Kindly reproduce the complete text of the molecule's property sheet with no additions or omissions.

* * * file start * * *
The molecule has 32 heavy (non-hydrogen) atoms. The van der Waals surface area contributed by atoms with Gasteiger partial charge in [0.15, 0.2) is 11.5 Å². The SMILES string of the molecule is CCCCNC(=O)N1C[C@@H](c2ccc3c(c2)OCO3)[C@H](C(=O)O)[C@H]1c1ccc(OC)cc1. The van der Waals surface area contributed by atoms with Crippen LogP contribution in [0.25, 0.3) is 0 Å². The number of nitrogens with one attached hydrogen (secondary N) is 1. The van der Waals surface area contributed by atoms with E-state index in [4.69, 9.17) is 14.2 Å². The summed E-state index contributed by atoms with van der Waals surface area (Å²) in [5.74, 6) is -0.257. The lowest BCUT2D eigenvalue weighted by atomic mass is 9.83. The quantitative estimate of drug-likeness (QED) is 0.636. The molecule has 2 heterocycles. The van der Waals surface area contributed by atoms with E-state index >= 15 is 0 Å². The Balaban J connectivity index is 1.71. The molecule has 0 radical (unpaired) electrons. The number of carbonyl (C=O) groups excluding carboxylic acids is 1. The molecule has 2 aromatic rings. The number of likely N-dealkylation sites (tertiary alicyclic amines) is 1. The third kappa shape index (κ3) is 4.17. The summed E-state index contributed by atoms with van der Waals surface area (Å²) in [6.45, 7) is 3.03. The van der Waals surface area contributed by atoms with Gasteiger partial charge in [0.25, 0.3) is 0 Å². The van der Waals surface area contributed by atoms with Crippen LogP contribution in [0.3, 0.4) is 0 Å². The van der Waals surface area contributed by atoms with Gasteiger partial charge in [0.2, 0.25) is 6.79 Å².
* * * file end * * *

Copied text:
The molecule has 32 heavy (non-hydrogen) atoms. The van der Waals surface area contributed by atoms with Gasteiger partial charge in [0.15, 0.2) is 11.5 Å². The SMILES string of the molecule is CCCCNC(=O)N1C[C@@H](c2ccc3c(c2)OCO3)[C@H](C(=O)O)[C@H]1c1ccc(OC)cc1. The van der Waals surface area contributed by atoms with Crippen LogP contribution in [0.25, 0.3) is 0 Å². The number of nitrogens with one attached hydrogen (secondary N) is 1. The van der Waals surface area contributed by atoms with E-state index in [4.69, 9.17) is 14.2 Å². The summed E-state index contributed by atoms with van der Waals surface area (Å²) in [5.74, 6) is -0.257. The lowest BCUT2D eigenvalue weighted by atomic mass is 9.83. The quantitative estimate of drug-likeness (QED) is 0.636. The molecule has 2 heterocycles. The van der Waals surface area contributed by atoms with E-state index >= 15 is 0 Å². The Balaban J connectivity index is 1.71. The molecule has 0 radical (unpaired) electrons. The number of carbonyl (C=O) groups excluding carboxylic acids is 1. The molecule has 2 aromatic rings. The number of likely N-dealkylation sites (tertiary alicyclic amines) is 1. The third kappa shape index (κ3) is 4.17. The summed E-state index contributed by atoms with van der Waals surface area (Å²) in [6.45, 7) is 3.03. The van der Waals surface area contributed by atoms with Gasteiger partial charge in [0.25, 0.3) is 0 Å². The van der Waals surface area contributed by atoms with Crippen LogP contribution in [0.3, 0.4) is 0 Å². The van der Waals surface area contributed by atoms with Gasteiger partial charge in [0.2, 0.25) is 6.79 Å².